More than a year has passed since the Rana Plaza disaster, which on 24 April 2013 claimed the lives of more than 1,100 garment workers. Those who died, mostly women, were making clothing in terrible working conditions for high-profile retailers including Walmart, Benetton, Bonmarché, the Children’s Place, El Corte Inglés, Mango, Matalan and Primark.
Public outrage over the avoidable disaster forced retailers to join initiatives such as the Bangladesh Safety Accord (BSA) to prevent future workplace deaths; the Accord which covers 1600 factories in Bangladesh and which legally enforces fire and safety standards is a significant step forward.
However neither the BSA nor other similar agreements signed in the wake of the tragedy provide any recourse for victims to seek damages from any of the transnational corporations (TNCs) that profited from the unsafe, low-wage clothing production; in fact, only half of the companies linked to Rana Plaza deigned to offer compensation to the survivors and families who lost loved ones.
Sadly, the impunity of TNCs related to the Rana Plaza disaster is not an isolated case. In Ecuador, Amazonian indigenous communities have been waiting for three decades for compensation from oil giant Chevron for the oil spills that contaminated their soil, rivers, forests and groundwater. Chevron has not only failed to clean up their mess but has also fought every legal recompense, refusing to pay $9 billion dollars in damages awarded by Ecuadorian courts.
The same story goes for the people of the polluted Niger Delta, where victims of violence and pollution have been blocked from justice and compensation on countless occasions.
Encouragingly though, a meeting of the United Nations (UN) Human Rights Council in Geneva this week (23-27 June) could offer the first steps towards an international legal process that would provide avenues for justice against corporate crimes.
Ecuador, backed by 84 governments has proposed a binding legal instrument for TNC operations in order “to provide appropriate protection, justice and remedy to the victims of human rights abuses directly resulting from or related to the activities of some transnational corporations and other business enterprises.” The call has been backed by more than 530 civil society organisations(CSOs).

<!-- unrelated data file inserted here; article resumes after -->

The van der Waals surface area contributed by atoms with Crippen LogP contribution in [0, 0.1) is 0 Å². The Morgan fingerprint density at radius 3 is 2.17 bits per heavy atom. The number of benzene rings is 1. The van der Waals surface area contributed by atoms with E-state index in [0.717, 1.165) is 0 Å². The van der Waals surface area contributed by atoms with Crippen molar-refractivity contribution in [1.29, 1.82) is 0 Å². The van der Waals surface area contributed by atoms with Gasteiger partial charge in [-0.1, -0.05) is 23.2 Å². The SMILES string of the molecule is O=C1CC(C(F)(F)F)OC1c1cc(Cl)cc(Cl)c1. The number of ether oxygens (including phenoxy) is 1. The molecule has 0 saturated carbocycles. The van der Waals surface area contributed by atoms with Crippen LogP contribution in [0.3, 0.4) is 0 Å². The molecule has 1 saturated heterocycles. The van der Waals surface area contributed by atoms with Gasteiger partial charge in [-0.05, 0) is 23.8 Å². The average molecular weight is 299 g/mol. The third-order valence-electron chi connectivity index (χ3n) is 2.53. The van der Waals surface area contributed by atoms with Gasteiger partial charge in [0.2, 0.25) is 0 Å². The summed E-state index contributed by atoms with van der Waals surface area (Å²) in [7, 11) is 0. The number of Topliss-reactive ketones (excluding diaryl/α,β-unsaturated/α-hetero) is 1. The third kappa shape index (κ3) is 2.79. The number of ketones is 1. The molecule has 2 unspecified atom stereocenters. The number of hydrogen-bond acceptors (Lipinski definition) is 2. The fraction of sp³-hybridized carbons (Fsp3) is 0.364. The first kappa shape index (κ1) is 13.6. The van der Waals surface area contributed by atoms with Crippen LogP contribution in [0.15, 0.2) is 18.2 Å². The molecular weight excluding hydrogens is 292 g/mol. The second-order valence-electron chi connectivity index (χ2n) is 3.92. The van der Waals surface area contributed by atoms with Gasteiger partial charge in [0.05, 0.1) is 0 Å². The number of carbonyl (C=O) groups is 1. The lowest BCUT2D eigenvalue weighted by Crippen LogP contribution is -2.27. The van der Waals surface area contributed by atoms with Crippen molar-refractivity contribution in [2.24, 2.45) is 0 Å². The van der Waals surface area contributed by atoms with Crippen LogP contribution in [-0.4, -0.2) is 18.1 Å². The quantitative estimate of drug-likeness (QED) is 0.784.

Ecuador’s proposal is being fiercely resisted by EU member states, US, Canada and other nations – an indication of a bumpy road ahead in a world where public policy in most nations is influenced so strongly by corporate money.
Nevertheless, the fact that the proposed binding treaty has received significant government supports marks an important turning point in a global economic order where until recently the very idea of introducing laws to regulate corporations was seen as heretical.
It also reflects growing awareness that international codes of conduct and corporations’ own voluntary, self-policing efforts known as Corporate Social Responsibility (CSR) may have been great for projecting positive images of corporations, but have had much less impact in actually changing corporate behaviour.
One of the largest EU-funded systematic investigations of CSR released in 2013 assessed the impact of CSR initiatives by 5300 small and medium enterprises and more than 200 large firms . The investigation hardly minced its words in concluding that: “There is little empirical evidence which explains the concrete impacts of CSR activities and programmes on the organizational performance of companies, the wider economy, or the social and environmental fabric of Europe, its nations and regions.”
In order to expose the ‘architecture of impunity’ that continues to protect corporations, human rights activists in various countries have held Permanent Peoples’ Tribunals – includingone to be held this week in Geneva – to hear testimonies from affected communities and to publicise otherwise undocumented abuses committed by TNCs.
Hundreds of organisations have also got together in a global campaign to dismantle corporate power and to demand a Peoples’ Treaty (PT) to regulate corporations, which includes a call for legally binding codes taken up by Ecuador’s government.
A people’s treaty seeks to end the current framework of privilege and impunity enjoyed by TNCs. It is rooted in a belief that improvements in corporate behaviour should not depend on public outrage at avoidable tragedies such as the Rana Plaza, but should instead be integral to our laws and society. This will require a shift away from corporations policing themselves towards allowing society to police them; making corporations subject to public regulation and public interest rather than controlling it.